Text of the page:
Historian Adrian Goldsworthy’s Antony and Cleopatra was published by Weidenfeld & Nicolson. In his book, he debunked their story of all the frills it had accumulated through the centuries and got down to available facts.
If you ever wondered what really happened to Antony and Cleopatra, this book might be as near to the truth as you might get. Goldsworthy went back to the oldest available sources; he analysed and dissected them to the point where even they show up as untrustworthy. The result is a no nonsense account of a political alliance.
Stripped down to human size, Antony shows up as the competent if unexceptional military leader he was, while Cleopatra tried to preserve Egypt’s part independence from Rome and her personal tax income. There was no trace of the star struck queen who lost her kingdom for love; quite contrariwise, she had chosen the two most powerful men of her time to make her the most powerful woman alive. She failed, though.
Cleopatra was queen of Egypt at the sufferance of Rome and that together with first one and then the other of her brothers. Her family history showed that personal survival was synonymous with political power; her forbears had murdered brothers, sisters, mothers, and fathers to consolidate power. Cleopatra was a chip of the old block.
Indeed, in the long line of Greek Pharaohs in the line of Ptolemy Goldsworthy’s book is an excellent guide through the muddle. He tried and mostly succeeded in making sense of all the conflicting information on parentage, murder, deposition, and deception that led up to Cleopatra’s reign. With all the help, don’t worry about still getting lost if you don’t have the list handy.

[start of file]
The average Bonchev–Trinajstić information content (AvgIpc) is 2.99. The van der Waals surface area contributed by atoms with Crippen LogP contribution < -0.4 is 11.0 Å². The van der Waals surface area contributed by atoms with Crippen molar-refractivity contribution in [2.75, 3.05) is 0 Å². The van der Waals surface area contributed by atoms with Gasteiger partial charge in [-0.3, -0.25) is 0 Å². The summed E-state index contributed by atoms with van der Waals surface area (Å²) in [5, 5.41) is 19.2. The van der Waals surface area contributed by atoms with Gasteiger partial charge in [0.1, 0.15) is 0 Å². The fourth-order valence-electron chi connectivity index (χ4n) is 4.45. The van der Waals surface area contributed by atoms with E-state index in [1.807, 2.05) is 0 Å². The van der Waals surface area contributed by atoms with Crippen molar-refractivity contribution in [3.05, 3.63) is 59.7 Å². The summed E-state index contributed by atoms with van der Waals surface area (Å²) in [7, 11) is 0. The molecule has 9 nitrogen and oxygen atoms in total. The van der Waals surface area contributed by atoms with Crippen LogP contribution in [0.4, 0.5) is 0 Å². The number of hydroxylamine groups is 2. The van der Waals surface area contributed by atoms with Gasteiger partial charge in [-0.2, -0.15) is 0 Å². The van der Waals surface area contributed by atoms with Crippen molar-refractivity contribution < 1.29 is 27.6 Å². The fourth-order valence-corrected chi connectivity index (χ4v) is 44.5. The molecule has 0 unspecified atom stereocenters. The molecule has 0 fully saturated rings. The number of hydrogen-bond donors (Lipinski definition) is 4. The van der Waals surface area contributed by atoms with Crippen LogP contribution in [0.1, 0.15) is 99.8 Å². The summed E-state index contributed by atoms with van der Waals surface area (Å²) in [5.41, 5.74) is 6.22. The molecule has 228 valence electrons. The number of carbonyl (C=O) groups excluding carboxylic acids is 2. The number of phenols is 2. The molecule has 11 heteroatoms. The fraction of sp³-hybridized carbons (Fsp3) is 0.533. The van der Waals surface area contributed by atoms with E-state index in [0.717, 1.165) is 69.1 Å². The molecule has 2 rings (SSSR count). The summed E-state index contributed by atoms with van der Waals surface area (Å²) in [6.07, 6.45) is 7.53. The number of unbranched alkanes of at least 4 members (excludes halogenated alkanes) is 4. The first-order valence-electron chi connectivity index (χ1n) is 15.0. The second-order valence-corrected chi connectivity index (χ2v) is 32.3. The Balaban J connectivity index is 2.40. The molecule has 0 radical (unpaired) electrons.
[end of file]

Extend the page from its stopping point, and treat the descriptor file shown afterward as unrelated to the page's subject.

Antony on the other hand came from an old Plebeian family and entered into a triumvirate with the aristocratic Lepidus and social upstart Octavian. The power sharing soon conflicted with the ambitions of the members. After Lepidus was eliminated, it was time for the other two to face off in a decider. Antony lost and committed suicide, and Cleopatra would follow suit once she found that she was unable to negotiate with Octavian (later Augustus).
Cleopatra was a goddess in Egypt and the receptacle of all fears of a monarchy in Rome. Antony on the other hand had rock star status in Rome. It is easy to see why Octavian used the entanglement of Antony with Cleopatra to discredit him with the Romans prior to eliminating him. He then had a further 40 years to make the most of the rumours he started. It is rather ironic that Octavian’s obsession with discrediting Antony has made legends of two people who would have been marginalized by history.
Goldsworthy keeps an extremely matter of fact tone throughout his book. He also shows nicely why ‘historical’ sources should be mistrusted for several reasons; Plutarch and Cassius Dio both wrote 100 to 200 years after the fact; even if they had access to firsthand accounts (which is not proven), these accounts are unknown and might have been nothing more than Octavian’s propaganda.
In Defence of The First Lady